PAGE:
Home

Two Tunisians jailed over anti-police rap video

sanaa.jpg

In November, two graffiti artists were arrested for writing on the wall of a university: “the people want rights for the poor” and “the poor are the living-dead in Tunisia.”

Sana Ajmi
1 April 2013

Actress Sabrine Klibi and cameraman Mohamed Hedi Belgueyed were both sentenced to six months in prison on March 21 for their involvement in a controversial music rap video ‘Cops are Dogs’. The actress and the cameraman received their sentences at the Court of First Instance of Ben Arous, a southern suburb of Tunis. They were charged according to five articles of the Penal Code for slander and rebelling against officials.  

"The rap video posted on youtube called the police dogs and contains expressions and gestures that affect morals and threaten the security of officers and magistrates," said the Ministry of Interior in a statement.

While the actress and the cameraman were jailed, rapper Ala Yaakoubi, known as “Weld El 15” is still sought by police. Yaakoubi was sentenced to two years of imprisonment in absentia for hate speech and incitement to violence and murder.

In a video published on facebook, Yaakoubi said that he does not regret making the film and that he is not going to turn himself in. He also asserted that the actress and the cameraman were not involved in making the video. “The song was issued as a response to the police’s physical and moral violence,” he added. He further explained that his song was inspired by his experience in prison after the 2011 revolution and treatment by police.“I was only using the language of the police. They have harassed me verbally and physically. As an artist, the only way I could answer them is through art. So I gave them a violent art,” he said.

In response to the arrests, concerns regarding the state of freedom in Tunisia were raised. Several artists signed a statement warning against what they saw as an alarming and worrying return to old practices by the police. These are the same practices that the Tunisian people rose up against in January 14 uprising.

Facebook users launched pages to support Klibi and Belgueyed, such as Free Sabrine Klibi, and called for a protest.

In post-revolution Tunisia, this is not the first time artists have been arrested. In November, two graffiti artists were arrested for writing on the wall of a university: “the people want rights for the poor” and “the poor are the living-dead in Tunisia.” They have been accused of breaching the state of emergency, writing on public property and publishing messages that disturbed the public order.

Recently a controversial video showing police dragging a female citizen in public has sparked outrage among human rights activists and on social networks. The video shows two police officers — one in plain clothes and the other wearing a police uniform — dragging a female through the street, partially stripping her in the process. The Ministry of the Interior announced that it had taken note of the video and launched an investigation into the matter. The ministry also announced that the officers responsible will be held accountable according to the law.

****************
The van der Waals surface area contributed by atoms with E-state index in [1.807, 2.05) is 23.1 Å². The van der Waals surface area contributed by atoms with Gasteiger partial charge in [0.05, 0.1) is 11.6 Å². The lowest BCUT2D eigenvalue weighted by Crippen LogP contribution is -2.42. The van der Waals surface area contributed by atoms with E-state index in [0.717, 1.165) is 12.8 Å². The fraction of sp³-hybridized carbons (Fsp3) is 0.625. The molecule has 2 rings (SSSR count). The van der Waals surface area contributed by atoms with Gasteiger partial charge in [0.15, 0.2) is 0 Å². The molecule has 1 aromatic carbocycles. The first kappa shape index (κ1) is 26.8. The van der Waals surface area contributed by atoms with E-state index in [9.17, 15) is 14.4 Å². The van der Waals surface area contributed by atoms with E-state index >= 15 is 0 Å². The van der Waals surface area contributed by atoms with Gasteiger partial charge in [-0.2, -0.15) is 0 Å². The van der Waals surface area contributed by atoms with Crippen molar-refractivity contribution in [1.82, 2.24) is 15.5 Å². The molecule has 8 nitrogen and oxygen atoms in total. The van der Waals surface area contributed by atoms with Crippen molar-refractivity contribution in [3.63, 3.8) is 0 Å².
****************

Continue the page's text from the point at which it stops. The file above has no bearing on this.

Stop the secrecy: Publish the NHS COVID data deals


To: Matt Hancock, Secretary of State for Health and Social Care

We’re calling on you to immediately release details of the secret NHS data deals struck with private companies, to deliver the NHS COVID-19 datastore.

We, the public, deserve to know exactly how our personal information has been traded in this ‘unprecedented’ deal with US tech giants like Google, and firms linked to Donald Trump (Palantir) and Vote Leave (Faculty AI).

The COVID-19 datastore will hold private, personal information about every single one of us who relies on the NHS. We don’t want our personal data falling into the wrong hands.

And we don’t want private companies – many with poor reputations for protecting privacy – using it for their own commercial purposes, or to undermine the NHS.

The datastore could be an important tool in tackling the pandemic. But for it to be a success, the public has to be able to trust it.

Today, we urgently call on you to publish all the data-sharing agreements, data-impact assessments, and details of how the private companies stand to profit from their involvement.

The NHS is a precious public institution. Any involvement from private companies should be open to public scrutiny and debate. We need more transparency during this pandemic – not less.


By adding my name to this campaign, I authorise openDemocracy and Foxglove to keep me updated about their important work.

Had enough of ‘alternative facts’? openDemocracy is different Join the conversation: get our weekly email

Comments

We encourage anyone to comment, please consult the oD commenting guidelines if you have any questions.
Audio available Bookmark Check Language Close Comments Download Facebook Link Email Newsletter Newsletter Play Print Share Twitter Youtube Search Instagram WhatsApp yourData